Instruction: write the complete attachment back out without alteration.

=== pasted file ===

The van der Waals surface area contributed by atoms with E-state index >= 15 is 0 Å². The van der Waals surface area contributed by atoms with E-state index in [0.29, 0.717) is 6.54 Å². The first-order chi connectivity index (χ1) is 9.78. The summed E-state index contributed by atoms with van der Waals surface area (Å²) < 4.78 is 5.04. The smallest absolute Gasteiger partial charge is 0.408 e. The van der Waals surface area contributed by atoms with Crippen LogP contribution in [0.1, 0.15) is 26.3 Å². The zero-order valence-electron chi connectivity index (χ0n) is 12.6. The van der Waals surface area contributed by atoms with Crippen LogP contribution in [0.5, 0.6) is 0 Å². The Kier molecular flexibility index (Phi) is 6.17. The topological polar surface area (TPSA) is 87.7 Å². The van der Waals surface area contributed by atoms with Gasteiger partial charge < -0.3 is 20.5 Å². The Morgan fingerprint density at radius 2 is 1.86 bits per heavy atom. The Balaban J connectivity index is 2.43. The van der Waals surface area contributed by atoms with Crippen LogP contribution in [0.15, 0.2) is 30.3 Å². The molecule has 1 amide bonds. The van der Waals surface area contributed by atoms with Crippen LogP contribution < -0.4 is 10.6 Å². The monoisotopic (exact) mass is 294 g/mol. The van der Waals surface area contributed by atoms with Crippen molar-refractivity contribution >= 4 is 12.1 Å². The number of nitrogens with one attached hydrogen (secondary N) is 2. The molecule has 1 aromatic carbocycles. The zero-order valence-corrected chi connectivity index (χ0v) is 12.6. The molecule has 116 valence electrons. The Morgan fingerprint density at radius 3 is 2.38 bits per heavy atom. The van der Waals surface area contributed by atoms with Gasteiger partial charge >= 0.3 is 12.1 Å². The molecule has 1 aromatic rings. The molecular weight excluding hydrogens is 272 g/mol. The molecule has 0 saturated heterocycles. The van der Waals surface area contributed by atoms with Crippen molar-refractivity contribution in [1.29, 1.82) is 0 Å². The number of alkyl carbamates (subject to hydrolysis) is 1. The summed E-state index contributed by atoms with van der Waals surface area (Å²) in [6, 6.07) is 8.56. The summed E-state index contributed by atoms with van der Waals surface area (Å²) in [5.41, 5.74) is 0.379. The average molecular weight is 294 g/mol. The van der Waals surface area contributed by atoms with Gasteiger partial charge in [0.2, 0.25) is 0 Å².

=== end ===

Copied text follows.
The van der Waals surface area contributed by atoms with E-state index >= 15 is 0 Å². The van der Waals surface area contributed by atoms with E-state index in [0.29, 0.717) is 6.54 Å². The first-order chi connectivity index (χ1) is 9.78. The summed E-state index contributed by atoms with van der Waals surface area (Å²) < 4.78 is 5.04. The smallest absolute Gasteiger partial charge is 0.408 e. The van der Waals surface area contributed by atoms with Crippen LogP contribution in [0.1, 0.15) is 26.3 Å². The zero-order valence-electron chi connectivity index (χ0n) is 12.6. The van der Waals surface area contributed by atoms with Crippen LogP contribution in [0.5, 0.6) is 0 Å². The Kier molecular flexibility index (Phi) is 6.17. The topological polar surface area (TPSA) is 87.7 Å². The van der Waals surface area contributed by atoms with Gasteiger partial charge < -0.3 is 20.5 Å². The Morgan fingerprint density at radius 2 is 1.86 bits per heavy atom. The Balaban J connectivity index is 2.43. The van der Waals surface area contributed by atoms with Crippen LogP contribution in [0.15, 0.2) is 30.3 Å². The molecule has 1 amide bonds. The van der Waals surface area contributed by atoms with Crippen LogP contribution < -0.4 is 10.6 Å². The monoisotopic (exact) mass is 294 g/mol. The van der Waals surface area contributed by atoms with Crippen molar-refractivity contribution >= 4 is 12.1 Å². The number of nitrogens with one attached hydrogen (secondary N) is 2. The molecule has 1 aromatic carbocycles. The zero-order valence-corrected chi connectivity index (χ0v) is 12.6. The molecule has 116 valence electrons. The Morgan fingerprint density at radius 3 is 2.38 bits per heavy atom. The van der Waals surface area contributed by atoms with Gasteiger partial charge >= 0.3 is 12.1 Å². The molecule has 1 aromatic rings. The molecular weight excluding hydrogens is 272 g/mol. The molecule has 0 saturated heterocycles. The van der Waals surface area contributed by atoms with Crippen molar-refractivity contribution in [1.29, 1.82) is 0 Å². The number of alkyl carbamates (subject to hydrolysis) is 1. The summed E-state index contributed by atoms with van der Waals surface area (Å²) in [6, 6.07) is 8.56. The summed E-state index contributed by atoms with van der Waals surface area (Å²) in [5.41, 5.74) is 0.379. The average molecular weight is 294 g/mol. The van der Waals surface area contributed by atoms with Gasteiger partial charge in [0.2, 0.25) is 0 Å².